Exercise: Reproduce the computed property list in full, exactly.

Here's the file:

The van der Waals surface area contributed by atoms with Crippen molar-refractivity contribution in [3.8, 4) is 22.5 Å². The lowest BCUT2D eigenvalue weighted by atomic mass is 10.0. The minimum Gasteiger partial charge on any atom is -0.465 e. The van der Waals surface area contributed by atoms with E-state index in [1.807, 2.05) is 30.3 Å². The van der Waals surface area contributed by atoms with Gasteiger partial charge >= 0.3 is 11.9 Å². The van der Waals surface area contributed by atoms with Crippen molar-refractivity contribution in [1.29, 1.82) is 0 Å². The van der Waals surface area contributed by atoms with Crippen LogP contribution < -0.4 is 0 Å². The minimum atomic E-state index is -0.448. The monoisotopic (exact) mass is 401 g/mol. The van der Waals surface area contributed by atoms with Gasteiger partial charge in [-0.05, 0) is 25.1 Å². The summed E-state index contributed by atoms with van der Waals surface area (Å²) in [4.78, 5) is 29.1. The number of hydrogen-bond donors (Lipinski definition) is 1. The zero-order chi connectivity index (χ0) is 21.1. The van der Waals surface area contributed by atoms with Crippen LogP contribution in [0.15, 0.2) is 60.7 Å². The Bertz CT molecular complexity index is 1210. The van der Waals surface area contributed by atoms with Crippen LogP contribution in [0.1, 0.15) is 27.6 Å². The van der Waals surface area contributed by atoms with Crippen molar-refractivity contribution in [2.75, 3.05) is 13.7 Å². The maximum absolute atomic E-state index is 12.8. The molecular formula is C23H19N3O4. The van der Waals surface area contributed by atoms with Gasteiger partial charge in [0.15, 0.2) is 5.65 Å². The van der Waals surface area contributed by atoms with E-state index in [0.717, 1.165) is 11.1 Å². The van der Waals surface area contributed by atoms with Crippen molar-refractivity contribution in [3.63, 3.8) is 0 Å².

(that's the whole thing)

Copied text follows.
The van der Waals surface area contributed by atoms with Crippen molar-refractivity contribution in [3.8, 4) is 22.5 Å². The lowest BCUT2D eigenvalue weighted by atomic mass is 10.0. The minimum Gasteiger partial charge on any atom is -0.465 e. The van der Waals surface area contributed by atoms with E-state index in [1.807, 2.05) is 30.3 Å². The van der Waals surface area contributed by atoms with Gasteiger partial charge >= 0.3 is 11.9 Å². The van der Waals surface area contributed by atoms with Crippen molar-refractivity contribution in [1.29, 1.82) is 0 Å². The van der Waals surface area contributed by atoms with Crippen LogP contribution < -0.4 is 0 Å². The minimum atomic E-state index is -0.448. The monoisotopic (exact) mass is 401 g/mol. The van der Waals surface area contributed by atoms with Gasteiger partial charge in [-0.05, 0) is 25.1 Å². The summed E-state index contributed by atoms with van der Waals surface area (Å²) in [4.78, 5) is 29.1. The number of hydrogen-bond donors (Lipinski definition) is 1. The zero-order chi connectivity index (χ0) is 21.1. The van der Waals surface area contributed by atoms with Crippen LogP contribution in [0.15, 0.2) is 60.7 Å². The Bertz CT molecular complexity index is 1210. The van der Waals surface area contributed by atoms with Crippen LogP contribution in [0.1, 0.15) is 27.6 Å². The van der Waals surface area contributed by atoms with Crippen molar-refractivity contribution in [2.75, 3.05) is 13.7 Å². The maximum absolute atomic E-state index is 12.8. The molecular formula is C23H19N3O4. The van der Waals surface area contributed by atoms with Gasteiger partial charge in [0.15, 0.2) is 5.65 Å². The van der Waals surface area contributed by atoms with E-state index in [0.717, 1.165) is 11.1 Å². The van der Waals surface area contributed by atoms with Crippen molar-refractivity contribution in [3.63, 3.8) is 0 Å².